I see both sides of the argument. At practice today I went over giving 100% on every play. I told them that I should have never told them to drop INT's. I did mention next time we'll just take a knee or run it out of bounds. I mean in the video you clearly see that my players could have returned two INT's for touch downs at the end of the game. This is what I love about coaching young kids (this is my first year coaching), they take everything to heart and most of them will take what you teach them and run with it. Thanks for responding and hope I can get more advice from you throughout the season.
I can see both sides of the argument, having been on both sides, so I'll explain how I approach it.
I almost told my kids to do just as you said, drop interceptions (we had 2 already in the game). I changed my mind, as I don't want these kids just dropping a chance for them to show what they can do. Instead, I told them that as soon as they picked one off, run the ball to one of our less-skilled players, hand him the ball for the run back. When we're up alot, I make all plays go to the weaker players, passing to or handing off to kids who haven't scored as often as others.
I won't call a timeout with 30 seconds left if I'm up by alot with the ball, but sometimes I do call timeout to give the opposing team a chance to get another play off before time runs out. Never on third down without asking the other coach about it first, though, so I'm not looking at running up the score.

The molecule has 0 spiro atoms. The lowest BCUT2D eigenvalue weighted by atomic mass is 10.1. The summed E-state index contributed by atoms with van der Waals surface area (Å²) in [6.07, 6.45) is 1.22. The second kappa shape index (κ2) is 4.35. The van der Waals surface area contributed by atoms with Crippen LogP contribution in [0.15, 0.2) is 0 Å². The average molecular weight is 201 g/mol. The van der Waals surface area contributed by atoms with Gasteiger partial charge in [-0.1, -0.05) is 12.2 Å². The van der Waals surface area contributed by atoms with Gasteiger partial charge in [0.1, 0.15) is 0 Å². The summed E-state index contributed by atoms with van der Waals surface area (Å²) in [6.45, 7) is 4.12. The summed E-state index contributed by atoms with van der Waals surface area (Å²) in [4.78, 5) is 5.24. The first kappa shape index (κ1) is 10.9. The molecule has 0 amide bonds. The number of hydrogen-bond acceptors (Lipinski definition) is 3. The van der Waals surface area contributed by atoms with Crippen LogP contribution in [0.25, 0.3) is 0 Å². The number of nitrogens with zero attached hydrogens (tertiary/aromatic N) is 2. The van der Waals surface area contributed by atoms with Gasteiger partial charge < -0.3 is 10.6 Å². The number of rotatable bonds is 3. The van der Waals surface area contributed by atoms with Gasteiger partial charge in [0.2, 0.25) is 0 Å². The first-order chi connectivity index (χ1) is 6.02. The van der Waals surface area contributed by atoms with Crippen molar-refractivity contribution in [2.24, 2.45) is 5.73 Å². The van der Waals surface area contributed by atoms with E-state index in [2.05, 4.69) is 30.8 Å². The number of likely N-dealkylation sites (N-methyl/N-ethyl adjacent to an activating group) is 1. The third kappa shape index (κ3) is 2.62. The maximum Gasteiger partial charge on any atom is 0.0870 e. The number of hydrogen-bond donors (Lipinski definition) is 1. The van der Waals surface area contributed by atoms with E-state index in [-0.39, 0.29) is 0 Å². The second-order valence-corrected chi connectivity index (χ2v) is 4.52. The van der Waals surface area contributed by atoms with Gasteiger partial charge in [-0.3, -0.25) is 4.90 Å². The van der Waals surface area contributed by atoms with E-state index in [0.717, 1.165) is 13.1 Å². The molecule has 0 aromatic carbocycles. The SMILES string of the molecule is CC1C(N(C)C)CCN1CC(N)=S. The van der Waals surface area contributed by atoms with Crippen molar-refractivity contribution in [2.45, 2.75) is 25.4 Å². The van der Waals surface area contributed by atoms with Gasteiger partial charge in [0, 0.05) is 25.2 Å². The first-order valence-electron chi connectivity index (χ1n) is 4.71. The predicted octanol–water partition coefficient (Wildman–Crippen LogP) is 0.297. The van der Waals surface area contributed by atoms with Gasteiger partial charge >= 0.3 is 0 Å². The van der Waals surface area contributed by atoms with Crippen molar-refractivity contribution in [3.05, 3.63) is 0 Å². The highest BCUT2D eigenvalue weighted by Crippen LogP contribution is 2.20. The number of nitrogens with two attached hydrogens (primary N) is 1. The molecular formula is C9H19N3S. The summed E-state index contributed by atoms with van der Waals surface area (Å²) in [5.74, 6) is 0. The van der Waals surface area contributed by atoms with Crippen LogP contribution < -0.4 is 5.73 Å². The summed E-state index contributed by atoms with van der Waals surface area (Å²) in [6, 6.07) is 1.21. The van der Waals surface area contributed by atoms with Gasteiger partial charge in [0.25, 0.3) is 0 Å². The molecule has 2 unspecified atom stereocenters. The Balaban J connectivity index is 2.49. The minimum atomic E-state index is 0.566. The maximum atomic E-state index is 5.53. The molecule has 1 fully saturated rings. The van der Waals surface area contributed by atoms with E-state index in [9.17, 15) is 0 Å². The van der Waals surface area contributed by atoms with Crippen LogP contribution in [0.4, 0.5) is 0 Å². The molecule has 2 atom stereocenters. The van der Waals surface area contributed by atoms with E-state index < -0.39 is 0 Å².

I ran into this last weekend, where I was up 19-0 with time running down. One of my kids lucked into an interception (tipped pass literally hit him in the chest), and he ran it back. But before he got to the endzone, I saw him slow down enough to let his flag get pulled. He walked over to me with a big grin and said "I'm sorry, Coach, I could've scored, but I wanted to give Jacob a chance to score today." My response was a big hug. We ran a play for Jacob (I-formation, handoff to the lead back, pitch to the fullback, who was Jacob) and he was the one who pitched it to him, even though he could've scored easily.
I spoke to their coach afterward, and his initial angry response was eased when he learned why the INT wasn't returned for a touchdown.
Sportsmanship is huge to me, and character essential. Instilling this in young players is one of the reasons I coach.
Teamwork - two words, team and work.